Perpich News

Katie Jecha (Visual Arts 2014) has Designs for a Creative Career

Katie Jecha (Visual Arts 2014)

January 28, 2021

Katie Jecha (Visual Arts 2014) has designs for a creative career, sparked by her experience at Perpich Arts High School. Katie’s fashion design aesthetic is feminine, but strong. She uses contrast in her selection of textiles and silhouettes that are both structural and soft. From her earliest memories, Katie has loved art. She has worked with all types of media, extending into costuming and fashion. Katie thrives on the entire creative process of apparel design from sketch to runway. She is inspired by nature with the many textures and lines. Katie also finds inspiration in unique textiles and colors. She plans to work in design locally, expanding her skills in the creative and technical aspects of the field.

The south Minneapolis native grew up designing doll clothes as a hobby but it really wasn’t until her senior year at Perpich that she decided to commit to apparel design. “My senior show at Perpich is part of what pushed me into apparel design. I created three outfits based on artwork I had made. It was great to see my 2D cut paper art with my 3D outfits,” said Jecha. That senior exhibition solidified for Katie that her creative future was in fashion.

She attended St. Catherine University and received a degree in Apparel Design in 2018. While a student at St. Catherine University, Jecha worked in the costume shop for the theater department, assisting with fittings and making costumes.

“Verdant Glade” Junior year collection

Her junior year, she created a three piece collection called Verdant Glade. The collection evoked a youthful, fresh feeling of spring. The white eyelet and lace added a lightness to the line that contributed to the playful, feminine feel. The earthy tones of the rich green with the denim blue of the sky inspired the joyful feeling of being outdoors on a sunny day.

Senior year saw Jecha stretch her knowledge with a seven piece collection called Glacial. “Collection work can really test you,” said Katie. In addition to the apparel design and creation, she was also in charge of monitoring the models, arranging the photoshoots, and managing aspects of the runway shows. Jecha recalls her communications skills being put to the test, proving that being in the fashion world was about more that just talented design.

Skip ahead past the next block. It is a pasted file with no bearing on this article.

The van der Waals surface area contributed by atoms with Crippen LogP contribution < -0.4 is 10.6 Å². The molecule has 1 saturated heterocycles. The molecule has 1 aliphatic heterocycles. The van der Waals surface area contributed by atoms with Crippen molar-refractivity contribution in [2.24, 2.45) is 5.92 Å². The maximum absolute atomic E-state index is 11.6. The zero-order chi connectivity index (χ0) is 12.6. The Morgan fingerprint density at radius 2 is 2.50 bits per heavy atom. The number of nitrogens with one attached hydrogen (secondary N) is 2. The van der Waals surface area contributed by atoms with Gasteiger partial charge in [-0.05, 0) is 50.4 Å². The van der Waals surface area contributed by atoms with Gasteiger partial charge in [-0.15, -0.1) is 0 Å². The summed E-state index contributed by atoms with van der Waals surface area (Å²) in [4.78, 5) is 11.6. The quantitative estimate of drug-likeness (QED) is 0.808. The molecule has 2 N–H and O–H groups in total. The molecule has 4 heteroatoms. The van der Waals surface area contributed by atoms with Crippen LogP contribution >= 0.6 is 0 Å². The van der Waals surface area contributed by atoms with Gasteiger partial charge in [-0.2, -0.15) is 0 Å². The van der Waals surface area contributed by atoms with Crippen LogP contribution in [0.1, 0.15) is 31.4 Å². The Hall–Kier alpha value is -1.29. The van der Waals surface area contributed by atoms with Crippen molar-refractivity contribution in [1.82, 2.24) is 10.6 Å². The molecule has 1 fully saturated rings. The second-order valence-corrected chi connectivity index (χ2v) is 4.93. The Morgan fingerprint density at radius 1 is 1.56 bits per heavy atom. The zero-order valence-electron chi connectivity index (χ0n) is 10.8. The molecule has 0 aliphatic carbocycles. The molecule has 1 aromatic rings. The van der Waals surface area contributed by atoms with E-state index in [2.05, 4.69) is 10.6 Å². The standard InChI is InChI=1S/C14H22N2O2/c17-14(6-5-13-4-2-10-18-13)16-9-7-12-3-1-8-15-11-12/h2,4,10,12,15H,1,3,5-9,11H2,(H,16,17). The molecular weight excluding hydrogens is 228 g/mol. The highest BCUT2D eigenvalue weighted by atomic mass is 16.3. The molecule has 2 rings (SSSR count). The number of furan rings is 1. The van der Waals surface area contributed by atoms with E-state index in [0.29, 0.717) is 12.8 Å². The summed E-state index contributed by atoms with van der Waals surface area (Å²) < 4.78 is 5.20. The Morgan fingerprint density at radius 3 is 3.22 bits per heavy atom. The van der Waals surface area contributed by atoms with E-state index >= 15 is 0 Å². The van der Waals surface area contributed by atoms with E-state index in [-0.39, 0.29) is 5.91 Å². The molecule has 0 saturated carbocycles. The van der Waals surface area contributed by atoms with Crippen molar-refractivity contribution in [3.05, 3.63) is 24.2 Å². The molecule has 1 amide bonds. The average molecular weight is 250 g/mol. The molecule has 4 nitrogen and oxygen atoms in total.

“Glacial” Senior year collection

Glacial was a fall to winter, day to evening women’s wear collection. It was inspired by the harshness and yet beauty of ice and snow. It took geometric patterns and silhouettes and paired them with soft grey and icy blue hues that were reminiscent of the light reflecting off the wintery landscape.

Jecha participated in creative group projects during her college years, too. The collaborative senior sustainability line was called Luna which incorporated a multitude of materials: red plastic cups, kool-aid and granola bar wrappers, instrument strings, and juice box pouches. The sustainability project her junior year was called Sakura, meaning “cherry blossom” in Japanese. In Japan, cherry blossoms bloom when it is spring time, signifying a fresh start. Each garment is inspired by the idea of rebirth, freshness, and newness.

Mephitidae, striped skunk vest, faux fur

After graduation, Katie had the opportunity to work at VStar Entertainment Group, a leading entertainment company and producer of live shows such as Sesame Street Live. Her role included costuming for the characters and hand sewing. Unfortunately, the gig was cut short when the COVID-19 pandemic impacted live entertainment. But Jecha still took away inspiration from her time working with costumes made of faux fur. She recently finished an independent project called Mephitidae, the family of mammals including the skunks and stink badgers. “The striped skunk was chosen largely because of its fur pattern,” said Jecha. “I wanted to challenge myself to figure out how to pattern and construct the stripes on the vest.”

Katie believes it is important for artists of any kind to try new things. At Perpich, she was pushed to look at projects with her own lens. “I feel the teachers were very encouraging [for us] to do things our own way. For me, it was sometimes frustrating because I like clear instructions,” she recalled. “But for design, that skill of having a unique interpretation of a concept is very important. For good designs, it is great to go outside my comfort zone when sketching and planning. Because who knows, I might discover something great that I want to make.”

Katie is hoping her next job will be in the field of assistant designer or assistant technical designer. She’s actively looking for a position where she can be involved in the planning of a garment, utilizing flat illustrations, patterning work, math, and her intuition.

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